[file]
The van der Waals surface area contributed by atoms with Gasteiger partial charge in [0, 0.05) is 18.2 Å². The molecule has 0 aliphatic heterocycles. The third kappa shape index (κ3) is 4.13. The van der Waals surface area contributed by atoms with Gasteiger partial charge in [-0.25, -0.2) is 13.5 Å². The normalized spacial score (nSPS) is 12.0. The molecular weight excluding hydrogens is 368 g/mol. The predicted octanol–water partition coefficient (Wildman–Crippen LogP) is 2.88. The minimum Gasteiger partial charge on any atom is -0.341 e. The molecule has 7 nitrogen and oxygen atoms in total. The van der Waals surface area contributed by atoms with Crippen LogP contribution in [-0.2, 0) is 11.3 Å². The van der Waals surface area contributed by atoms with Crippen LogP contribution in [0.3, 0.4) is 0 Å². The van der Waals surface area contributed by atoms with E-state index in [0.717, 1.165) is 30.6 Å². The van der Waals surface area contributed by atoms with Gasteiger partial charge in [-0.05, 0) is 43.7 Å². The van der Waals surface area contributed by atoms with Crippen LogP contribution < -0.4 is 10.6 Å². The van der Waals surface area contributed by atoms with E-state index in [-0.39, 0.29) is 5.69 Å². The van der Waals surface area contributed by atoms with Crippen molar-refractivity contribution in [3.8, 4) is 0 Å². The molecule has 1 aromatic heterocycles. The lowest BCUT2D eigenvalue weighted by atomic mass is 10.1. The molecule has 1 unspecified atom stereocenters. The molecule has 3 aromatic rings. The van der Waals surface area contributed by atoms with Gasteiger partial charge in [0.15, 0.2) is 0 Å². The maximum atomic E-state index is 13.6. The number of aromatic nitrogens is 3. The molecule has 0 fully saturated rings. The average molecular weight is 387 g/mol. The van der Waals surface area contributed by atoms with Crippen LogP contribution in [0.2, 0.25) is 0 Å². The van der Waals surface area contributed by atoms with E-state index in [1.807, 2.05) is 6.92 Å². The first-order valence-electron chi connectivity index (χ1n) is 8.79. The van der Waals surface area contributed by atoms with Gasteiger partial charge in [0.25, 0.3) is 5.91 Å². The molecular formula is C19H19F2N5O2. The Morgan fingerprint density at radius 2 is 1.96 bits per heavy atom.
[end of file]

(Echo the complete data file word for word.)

The van der Waals surface area contributed by atoms with Gasteiger partial charge in [0, 0.05) is 18.2 Å². The molecule has 0 aliphatic heterocycles. The third kappa shape index (κ3) is 4.13. The van der Waals surface area contributed by atoms with Gasteiger partial charge in [-0.25, -0.2) is 13.5 Å². The normalized spacial score (nSPS) is 12.0. The molecular weight excluding hydrogens is 368 g/mol. The predicted octanol–water partition coefficient (Wildman–Crippen LogP) is 2.88. The minimum Gasteiger partial charge on any atom is -0.341 e. The molecule has 7 nitrogen and oxygen atoms in total. The van der Waals surface area contributed by atoms with Crippen LogP contribution in [-0.2, 0) is 11.3 Å². The van der Waals surface area contributed by atoms with Crippen LogP contribution in [0.3, 0.4) is 0 Å². The van der Waals surface area contributed by atoms with E-state index in [0.717, 1.165) is 30.6 Å². The van der Waals surface area contributed by atoms with Gasteiger partial charge in [-0.05, 0) is 43.7 Å². The van der Waals surface area contributed by atoms with Crippen LogP contribution < -0.4 is 10.6 Å². The van der Waals surface area contributed by atoms with E-state index in [-0.39, 0.29) is 5.69 Å². The van der Waals surface area contributed by atoms with Crippen molar-refractivity contribution in [3.8, 4) is 0 Å². The molecule has 1 aromatic heterocycles. The lowest BCUT2D eigenvalue weighted by atomic mass is 10.1. The molecule has 1 unspecified atom stereocenters. The molecule has 3 aromatic rings. The van der Waals surface area contributed by atoms with Gasteiger partial charge in [0.15, 0.2) is 0 Å². The maximum atomic E-state index is 13.6. The number of aromatic nitrogens is 3. The molecule has 0 fully saturated rings. The average molecular weight is 387 g/mol. The van der Waals surface area contributed by atoms with Crippen LogP contribution in [0.2, 0.25) is 0 Å². The van der Waals surface area contributed by atoms with E-state index in [1.807, 2.05) is 6.92 Å². The first-order valence-electron chi connectivity index (χ1n) is 8.79. The van der Waals surface area contributed by atoms with Gasteiger partial charge in [0.25, 0.3) is 5.91 Å². The molecular formula is C19H19F2N5O2. The Morgan fingerprint density at radius 2 is 1.96 bits per heavy atom.